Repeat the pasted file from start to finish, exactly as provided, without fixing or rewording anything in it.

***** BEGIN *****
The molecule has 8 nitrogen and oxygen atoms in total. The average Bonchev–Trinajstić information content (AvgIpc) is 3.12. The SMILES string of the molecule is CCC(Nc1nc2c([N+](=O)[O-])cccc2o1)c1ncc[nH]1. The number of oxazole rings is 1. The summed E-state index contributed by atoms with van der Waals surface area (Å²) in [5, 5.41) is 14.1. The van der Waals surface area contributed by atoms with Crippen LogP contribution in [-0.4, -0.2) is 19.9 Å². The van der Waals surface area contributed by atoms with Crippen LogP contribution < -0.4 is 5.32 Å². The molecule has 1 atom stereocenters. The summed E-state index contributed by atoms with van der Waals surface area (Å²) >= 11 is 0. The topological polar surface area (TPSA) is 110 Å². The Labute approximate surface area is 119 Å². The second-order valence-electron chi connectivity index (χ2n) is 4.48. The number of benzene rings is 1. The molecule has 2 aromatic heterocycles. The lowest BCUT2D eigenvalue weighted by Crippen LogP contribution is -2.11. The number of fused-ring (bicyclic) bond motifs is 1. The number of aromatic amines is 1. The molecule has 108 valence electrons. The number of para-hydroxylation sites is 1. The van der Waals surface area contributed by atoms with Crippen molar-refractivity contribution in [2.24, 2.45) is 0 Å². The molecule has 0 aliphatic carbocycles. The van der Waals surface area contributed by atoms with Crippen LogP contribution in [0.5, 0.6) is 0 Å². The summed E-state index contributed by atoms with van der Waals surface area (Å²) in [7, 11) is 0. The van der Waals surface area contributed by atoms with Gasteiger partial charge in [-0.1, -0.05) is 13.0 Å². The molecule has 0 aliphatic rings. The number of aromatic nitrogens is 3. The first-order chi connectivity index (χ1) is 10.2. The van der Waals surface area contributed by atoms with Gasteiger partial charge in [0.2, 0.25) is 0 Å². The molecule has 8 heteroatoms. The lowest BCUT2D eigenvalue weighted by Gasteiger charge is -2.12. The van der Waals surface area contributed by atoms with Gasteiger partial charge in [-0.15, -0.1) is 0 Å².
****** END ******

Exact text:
The molecule has 8 nitrogen and oxygen atoms in total. The average Bonchev–Trinajstić information content (AvgIpc) is 3.12. The SMILES string of the molecule is CCC(Nc1nc2c([N+](=O)[O-])cccc2o1)c1ncc[nH]1. The number of oxazole rings is 1. The summed E-state index contributed by atoms with van der Waals surface area (Å²) in [5, 5.41) is 14.1. The van der Waals surface area contributed by atoms with Crippen LogP contribution in [-0.4, -0.2) is 19.9 Å². The van der Waals surface area contributed by atoms with Crippen LogP contribution < -0.4 is 5.32 Å². The molecule has 1 atom stereocenters. The summed E-state index contributed by atoms with van der Waals surface area (Å²) >= 11 is 0. The topological polar surface area (TPSA) is 110 Å². The Labute approximate surface area is 119 Å². The second-order valence-electron chi connectivity index (χ2n) is 4.48. The number of benzene rings is 1. The molecule has 2 aromatic heterocycles. The lowest BCUT2D eigenvalue weighted by Crippen LogP contribution is -2.11. The number of fused-ring (bicyclic) bond motifs is 1. The number of aromatic amines is 1. The molecule has 108 valence electrons. The number of para-hydroxylation sites is 1. The van der Waals surface area contributed by atoms with Crippen molar-refractivity contribution in [2.24, 2.45) is 0 Å². The molecule has 0 aliphatic carbocycles. The van der Waals surface area contributed by atoms with Crippen LogP contribution in [0.5, 0.6) is 0 Å². The summed E-state index contributed by atoms with van der Waals surface area (Å²) in [7, 11) is 0. The van der Waals surface area contributed by atoms with Gasteiger partial charge in [-0.1, -0.05) is 13.0 Å². The molecule has 0 aliphatic rings. The number of aromatic nitrogens is 3. The first-order chi connectivity index (χ1) is 10.2. The van der Waals surface area contributed by atoms with Gasteiger partial charge in [0.2, 0.25) is 0 Å². The molecule has 8 heteroatoms. The lowest BCUT2D eigenvalue weighted by Gasteiger charge is -2.12. The van der Waals surface area contributed by atoms with Gasteiger partial charge in [-0.15, -0.1) is 0 Å².